NEW YORK ( TheStreet) -- Verizon ( VZ) wants you to believe it has now embraced the wireless Web.

Verizon and Google ( GOOG) kicked off a partnership Tuesday that not only lacked exclusivity, but it also didn't even include the new Motorola ( MOT) Android phone for demonstration purposes.

Yet despite the lack of beef, Verizon still managed to suggest that something new is afoot.

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After years of crippling common features like WiFi and Bluetooth and restricting applications and media libraries to Verizon-only services, the old-line phone giant seems to have finally bowed to consumer democracy.

For years, critics and consumer advocates scorned Verizon's closed-wall approach to devices. But in the end, all it took was a gun to the head -- in the form of AT&T's ( T) Apple ( AAPL) iPhone -- to get Verizon to consider loosening up.

Around May of last year, as AT&T was preparing to release the next version of the Apple iPhone with a dramatically lower $200 price tag, Verizon wireless chief Lowell McAdam decided to visit Google.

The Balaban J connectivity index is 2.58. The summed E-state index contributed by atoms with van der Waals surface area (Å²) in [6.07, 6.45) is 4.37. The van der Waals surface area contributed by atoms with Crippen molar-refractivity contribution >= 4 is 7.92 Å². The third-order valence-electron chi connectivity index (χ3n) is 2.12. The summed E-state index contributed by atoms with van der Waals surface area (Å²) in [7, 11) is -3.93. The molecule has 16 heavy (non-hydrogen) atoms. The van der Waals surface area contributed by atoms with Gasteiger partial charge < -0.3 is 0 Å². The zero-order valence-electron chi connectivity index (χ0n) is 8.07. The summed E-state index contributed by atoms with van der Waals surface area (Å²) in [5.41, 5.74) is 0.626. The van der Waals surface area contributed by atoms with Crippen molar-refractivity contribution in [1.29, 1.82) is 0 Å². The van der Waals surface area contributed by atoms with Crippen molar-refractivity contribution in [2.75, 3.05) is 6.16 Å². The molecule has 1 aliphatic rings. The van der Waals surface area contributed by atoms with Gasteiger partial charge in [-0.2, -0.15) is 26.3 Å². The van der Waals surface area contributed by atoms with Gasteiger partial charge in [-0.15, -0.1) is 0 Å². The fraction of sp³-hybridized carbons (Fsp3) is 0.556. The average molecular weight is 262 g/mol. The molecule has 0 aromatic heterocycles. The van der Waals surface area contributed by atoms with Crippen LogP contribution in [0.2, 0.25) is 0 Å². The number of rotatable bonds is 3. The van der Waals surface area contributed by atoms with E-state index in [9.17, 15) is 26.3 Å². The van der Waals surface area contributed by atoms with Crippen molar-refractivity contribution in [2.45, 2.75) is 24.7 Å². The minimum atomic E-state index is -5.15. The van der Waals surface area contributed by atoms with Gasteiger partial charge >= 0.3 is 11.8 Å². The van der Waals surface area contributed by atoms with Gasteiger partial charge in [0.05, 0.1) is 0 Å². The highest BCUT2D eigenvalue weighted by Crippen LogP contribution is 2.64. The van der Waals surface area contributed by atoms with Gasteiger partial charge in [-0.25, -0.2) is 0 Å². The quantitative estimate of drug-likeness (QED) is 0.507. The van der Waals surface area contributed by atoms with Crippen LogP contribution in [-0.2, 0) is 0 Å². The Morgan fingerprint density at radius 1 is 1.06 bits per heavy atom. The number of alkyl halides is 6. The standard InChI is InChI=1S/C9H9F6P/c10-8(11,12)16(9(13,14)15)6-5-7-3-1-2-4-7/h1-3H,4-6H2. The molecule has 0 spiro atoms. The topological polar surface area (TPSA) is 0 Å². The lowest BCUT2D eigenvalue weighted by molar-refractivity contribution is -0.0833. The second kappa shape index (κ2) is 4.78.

CEO Eric Schmidt said McAdam came to the company's Mountain View, Calif. headquarters looking to work on something "really differentiated."

For the past year prior to that, Verizon had watched the iPhone grab the industry's attention with its dazzling Web browser and inviting App Store.

McAdam's predecessor Dennis Strigl was originally approached by Apple to sell the iPhone but rejected the offer, not because of the revenue-sharing arrangements, as many thought, but because Apple wanted too much control over what was on the phone and who would support it.

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